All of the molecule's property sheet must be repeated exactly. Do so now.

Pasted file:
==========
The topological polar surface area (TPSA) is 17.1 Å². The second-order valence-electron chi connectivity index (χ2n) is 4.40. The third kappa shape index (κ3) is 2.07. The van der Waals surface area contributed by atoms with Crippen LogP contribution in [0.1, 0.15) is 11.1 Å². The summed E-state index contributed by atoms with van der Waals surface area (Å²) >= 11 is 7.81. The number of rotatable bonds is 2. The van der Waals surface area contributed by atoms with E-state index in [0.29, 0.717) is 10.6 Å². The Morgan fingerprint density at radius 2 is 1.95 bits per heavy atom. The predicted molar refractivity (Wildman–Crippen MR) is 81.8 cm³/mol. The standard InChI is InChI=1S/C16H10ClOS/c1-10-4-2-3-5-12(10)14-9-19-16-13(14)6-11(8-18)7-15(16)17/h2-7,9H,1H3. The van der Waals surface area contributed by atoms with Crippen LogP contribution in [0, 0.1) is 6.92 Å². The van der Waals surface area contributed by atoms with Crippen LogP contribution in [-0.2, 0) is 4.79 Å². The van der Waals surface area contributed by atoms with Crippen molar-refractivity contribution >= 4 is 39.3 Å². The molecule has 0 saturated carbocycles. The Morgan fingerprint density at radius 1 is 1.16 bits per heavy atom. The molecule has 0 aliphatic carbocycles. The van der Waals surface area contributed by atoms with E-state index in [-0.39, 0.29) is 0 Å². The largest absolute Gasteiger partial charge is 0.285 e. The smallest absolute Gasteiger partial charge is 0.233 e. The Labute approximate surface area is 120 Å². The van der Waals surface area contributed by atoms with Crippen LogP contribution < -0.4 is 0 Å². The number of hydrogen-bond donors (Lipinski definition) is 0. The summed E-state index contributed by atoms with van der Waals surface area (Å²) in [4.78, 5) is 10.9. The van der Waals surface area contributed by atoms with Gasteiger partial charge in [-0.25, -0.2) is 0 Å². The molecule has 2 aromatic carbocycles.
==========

The topological polar surface area (TPSA) is 17.1 Å². The second-order valence-electron chi connectivity index (χ2n) is 4.40. The third kappa shape index (κ3) is 2.07. The van der Waals surface area contributed by atoms with Crippen LogP contribution in [0.1, 0.15) is 11.1 Å². The summed E-state index contributed by atoms with van der Waals surface area (Å²) >= 11 is 7.81. The number of rotatable bonds is 2. The van der Waals surface area contributed by atoms with E-state index in [0.29, 0.717) is 10.6 Å². The Morgan fingerprint density at radius 2 is 1.95 bits per heavy atom. The predicted molar refractivity (Wildman–Crippen MR) is 81.8 cm³/mol. The standard InChI is InChI=1S/C16H10ClOS/c1-10-4-2-3-5-12(10)14-9-19-16-13(14)6-11(8-18)7-15(16)17/h2-7,9H,1H3. The van der Waals surface area contributed by atoms with Crippen LogP contribution in [0, 0.1) is 6.92 Å². The van der Waals surface area contributed by atoms with Crippen LogP contribution in [-0.2, 0) is 4.79 Å². The van der Waals surface area contributed by atoms with Crippen molar-refractivity contribution >= 4 is 39.3 Å². The molecule has 0 saturated carbocycles. The Morgan fingerprint density at radius 1 is 1.16 bits per heavy atom. The molecule has 0 aliphatic carbocycles. The van der Waals surface area contributed by atoms with E-state index in [-0.39, 0.29) is 0 Å². The largest absolute Gasteiger partial charge is 0.285 e. The smallest absolute Gasteiger partial charge is 0.233 e. The Labute approximate surface area is 120 Å². The van der Waals surface area contributed by atoms with Crippen LogP contribution < -0.4 is 0 Å². The number of hydrogen-bond donors (Lipinski definition) is 0. The summed E-state index contributed by atoms with van der Waals surface area (Å²) in [4.78, 5) is 10.9. The van der Waals surface area contributed by atoms with Gasteiger partial charge in [-0.25, -0.2) is 0 Å². The molecule has 2 aromatic carbocycles.